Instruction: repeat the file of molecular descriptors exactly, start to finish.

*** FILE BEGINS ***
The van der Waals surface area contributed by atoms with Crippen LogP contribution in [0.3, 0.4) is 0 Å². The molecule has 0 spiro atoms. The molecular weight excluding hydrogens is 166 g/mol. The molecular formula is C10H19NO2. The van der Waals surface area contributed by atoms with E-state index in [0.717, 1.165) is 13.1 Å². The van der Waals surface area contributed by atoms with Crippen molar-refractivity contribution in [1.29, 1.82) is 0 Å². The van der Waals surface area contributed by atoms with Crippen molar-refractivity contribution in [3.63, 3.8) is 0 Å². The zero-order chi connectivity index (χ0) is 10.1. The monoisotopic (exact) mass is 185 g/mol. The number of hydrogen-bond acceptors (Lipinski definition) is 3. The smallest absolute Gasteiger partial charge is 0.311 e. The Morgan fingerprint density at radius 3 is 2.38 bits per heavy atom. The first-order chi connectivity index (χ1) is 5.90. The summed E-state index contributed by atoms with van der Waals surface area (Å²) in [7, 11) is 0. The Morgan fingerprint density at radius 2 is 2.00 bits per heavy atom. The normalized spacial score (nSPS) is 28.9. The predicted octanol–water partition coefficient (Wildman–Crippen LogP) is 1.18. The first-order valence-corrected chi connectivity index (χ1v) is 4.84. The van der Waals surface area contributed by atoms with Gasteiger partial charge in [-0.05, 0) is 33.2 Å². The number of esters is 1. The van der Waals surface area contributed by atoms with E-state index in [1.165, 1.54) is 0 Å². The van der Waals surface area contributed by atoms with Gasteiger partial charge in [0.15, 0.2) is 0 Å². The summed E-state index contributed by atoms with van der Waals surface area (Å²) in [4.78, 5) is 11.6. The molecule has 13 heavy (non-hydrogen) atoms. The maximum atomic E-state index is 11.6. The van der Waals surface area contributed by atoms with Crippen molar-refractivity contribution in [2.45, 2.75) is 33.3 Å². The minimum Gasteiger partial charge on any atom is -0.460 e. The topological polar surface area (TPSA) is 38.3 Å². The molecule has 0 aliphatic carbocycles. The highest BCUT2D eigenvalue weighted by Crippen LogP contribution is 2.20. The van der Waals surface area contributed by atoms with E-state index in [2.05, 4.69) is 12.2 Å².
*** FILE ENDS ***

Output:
The van der Waals surface area contributed by atoms with Crippen LogP contribution in [0.3, 0.4) is 0 Å². The molecule has 0 spiro atoms. The molecular weight excluding hydrogens is 166 g/mol. The molecular formula is C10H19NO2. The van der Waals surface area contributed by atoms with E-state index in [0.717, 1.165) is 13.1 Å². The van der Waals surface area contributed by atoms with Crippen molar-refractivity contribution in [1.29, 1.82) is 0 Å². The van der Waals surface area contributed by atoms with Crippen molar-refractivity contribution in [3.63, 3.8) is 0 Å². The zero-order chi connectivity index (χ0) is 10.1. The monoisotopic (exact) mass is 185 g/mol. The number of hydrogen-bond acceptors (Lipinski definition) is 3. The smallest absolute Gasteiger partial charge is 0.311 e. The Morgan fingerprint density at radius 3 is 2.38 bits per heavy atom. The first-order chi connectivity index (χ1) is 5.90. The summed E-state index contributed by atoms with van der Waals surface area (Å²) in [7, 11) is 0. The Morgan fingerprint density at radius 2 is 2.00 bits per heavy atom. The normalized spacial score (nSPS) is 28.9. The predicted octanol–water partition coefficient (Wildman–Crippen LogP) is 1.18. The first-order valence-corrected chi connectivity index (χ1v) is 4.84. The van der Waals surface area contributed by atoms with Gasteiger partial charge in [-0.05, 0) is 33.2 Å². The number of esters is 1. The van der Waals surface area contributed by atoms with E-state index in [1.165, 1.54) is 0 Å². The van der Waals surface area contributed by atoms with Gasteiger partial charge in [0.15, 0.2) is 0 Å². The summed E-state index contributed by atoms with van der Waals surface area (Å²) in [4.78, 5) is 11.6. The molecule has 13 heavy (non-hydrogen) atoms. The maximum atomic E-state index is 11.6. The van der Waals surface area contributed by atoms with Crippen molar-refractivity contribution in [2.45, 2.75) is 33.3 Å². The minimum Gasteiger partial charge on any atom is -0.460 e. The topological polar surface area (TPSA) is 38.3 Å². The molecule has 0 aliphatic carbocycles. The highest BCUT2D eigenvalue weighted by Crippen LogP contribution is 2.20. The van der Waals surface area contributed by atoms with E-state index in [2.05, 4.69) is 12.2 Å².